Machines have long been the tools that settle disputes when people can’t agree. You wouldn’t argue with a calculator, because the numbers don’t lie. As one source internal to the IDF put it, “Everything was statistical, everything was neat — it was very dry.” But the cold clarity of technology cannot absolve us of our sins, whether moral or epistemic. Humans gave this technology the parameters in which to operate. Humans entrust it with producing its death list. And it is humans who press play on the process that kills the targets the AI churns out. The veneer of credibility and objectivity afforded by the technical process obscures a familiar reality: that the people who enact this violence choose to do so. That it is up to the local human agents, their commanders, and their government.

So in the end we find that this technology is aptly named. Lavender — the plant — has long been known to help people fall asleep. Lavender — the AI — can have an effect that is similarly lulling. When used to automate and accelerate genocidal intelligence, this technology alienates humans from their own actions. It lends the illusion of authority to an entity that can’t bear moral responsibility, easing the minds of those involved with the comforting authority of statistics. But it can only have this effect if we use it to — and we should rail against the use of it when so much is at stake.

Criticism of Israel, Media Focus, and Bias

photograph of Jerusalem through barbed wire fence

As in the past, in the wake of this most recent bout of violence in Israel an argument has raged in the media over the proper bounds of criticism of the state of Israel — when, in other words, does criticism of Israel merge with Jew hatred? No sane person denies that criticism of Israeli policies is, at least under some circumstances, not equivalent to prejudice against Jews. Nevertheless, some defenders of Israel claim that what they call the disproportionate attention paid to the Israel-Palestine conflict by Western media and other critics of Israel is itself evidence of Jew hatred. It is this claim that I will evaluate in this column.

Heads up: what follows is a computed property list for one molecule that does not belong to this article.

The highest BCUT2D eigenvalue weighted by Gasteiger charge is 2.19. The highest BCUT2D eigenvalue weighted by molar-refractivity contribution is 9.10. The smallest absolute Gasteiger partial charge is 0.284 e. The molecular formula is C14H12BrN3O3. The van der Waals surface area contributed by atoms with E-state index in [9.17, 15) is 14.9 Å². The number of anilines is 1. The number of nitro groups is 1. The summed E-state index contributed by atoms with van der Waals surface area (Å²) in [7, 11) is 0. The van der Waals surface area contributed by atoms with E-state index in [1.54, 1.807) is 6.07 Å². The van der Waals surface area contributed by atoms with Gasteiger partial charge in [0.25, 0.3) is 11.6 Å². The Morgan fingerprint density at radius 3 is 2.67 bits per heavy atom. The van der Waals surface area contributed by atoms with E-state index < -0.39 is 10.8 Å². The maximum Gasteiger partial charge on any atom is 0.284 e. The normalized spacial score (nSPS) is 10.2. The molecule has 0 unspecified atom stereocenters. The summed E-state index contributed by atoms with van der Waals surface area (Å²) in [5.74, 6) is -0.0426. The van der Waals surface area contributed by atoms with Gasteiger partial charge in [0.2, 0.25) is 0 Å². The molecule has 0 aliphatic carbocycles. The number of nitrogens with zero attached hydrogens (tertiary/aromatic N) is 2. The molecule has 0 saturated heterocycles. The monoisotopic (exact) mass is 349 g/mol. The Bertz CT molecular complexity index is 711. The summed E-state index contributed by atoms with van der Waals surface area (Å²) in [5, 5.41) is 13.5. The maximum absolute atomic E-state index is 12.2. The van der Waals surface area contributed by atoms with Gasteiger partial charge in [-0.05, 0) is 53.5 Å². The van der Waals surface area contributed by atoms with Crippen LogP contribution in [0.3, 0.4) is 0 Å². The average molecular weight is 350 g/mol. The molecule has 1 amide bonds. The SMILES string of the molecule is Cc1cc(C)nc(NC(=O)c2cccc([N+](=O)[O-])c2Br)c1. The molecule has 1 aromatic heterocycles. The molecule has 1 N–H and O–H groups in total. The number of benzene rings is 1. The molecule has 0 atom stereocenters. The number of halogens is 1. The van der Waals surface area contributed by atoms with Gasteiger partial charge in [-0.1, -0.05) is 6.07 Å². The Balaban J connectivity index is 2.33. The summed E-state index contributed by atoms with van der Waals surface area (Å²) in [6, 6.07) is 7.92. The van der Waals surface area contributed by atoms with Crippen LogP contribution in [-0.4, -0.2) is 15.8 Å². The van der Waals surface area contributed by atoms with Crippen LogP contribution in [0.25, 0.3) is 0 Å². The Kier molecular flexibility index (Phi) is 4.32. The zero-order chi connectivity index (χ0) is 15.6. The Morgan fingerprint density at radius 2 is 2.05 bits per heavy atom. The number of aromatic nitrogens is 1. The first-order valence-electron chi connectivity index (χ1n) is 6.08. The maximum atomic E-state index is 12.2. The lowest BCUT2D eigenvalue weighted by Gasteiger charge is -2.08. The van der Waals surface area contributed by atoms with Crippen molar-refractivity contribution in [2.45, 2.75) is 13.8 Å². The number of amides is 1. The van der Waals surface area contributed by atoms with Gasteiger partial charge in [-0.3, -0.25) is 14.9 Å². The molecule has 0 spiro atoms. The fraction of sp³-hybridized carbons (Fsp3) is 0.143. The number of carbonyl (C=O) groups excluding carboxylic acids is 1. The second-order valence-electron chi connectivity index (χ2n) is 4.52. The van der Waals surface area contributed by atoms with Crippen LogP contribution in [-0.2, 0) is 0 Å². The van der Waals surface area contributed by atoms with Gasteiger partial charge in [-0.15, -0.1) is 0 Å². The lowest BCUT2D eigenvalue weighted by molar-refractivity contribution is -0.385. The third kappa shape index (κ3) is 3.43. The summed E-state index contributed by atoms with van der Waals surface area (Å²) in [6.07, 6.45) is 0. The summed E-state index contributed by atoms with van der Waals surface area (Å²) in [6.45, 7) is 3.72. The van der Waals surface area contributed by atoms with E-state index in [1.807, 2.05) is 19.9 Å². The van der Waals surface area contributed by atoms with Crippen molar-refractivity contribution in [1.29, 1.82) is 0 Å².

I will grant the premise of those who make this claim — to wit, that the Israel-Palestine conflict does receive more critical attention than other, worse conflicts around the world. This is not to underplay the moral enormity of Israel’s treatment of Palestinians; my claim is simply that there are even more egregious violations of human rights in other parts of the world that receive relatively less attention from certain quarters. In order not to beg any questions — “disproportionate” has a negative connotation — I will put the question to be answered as follows: “Is the relatively greater attention paid to the Israel-Palestine conflict over other, worse conflicts itself evidence of Jew hatred?”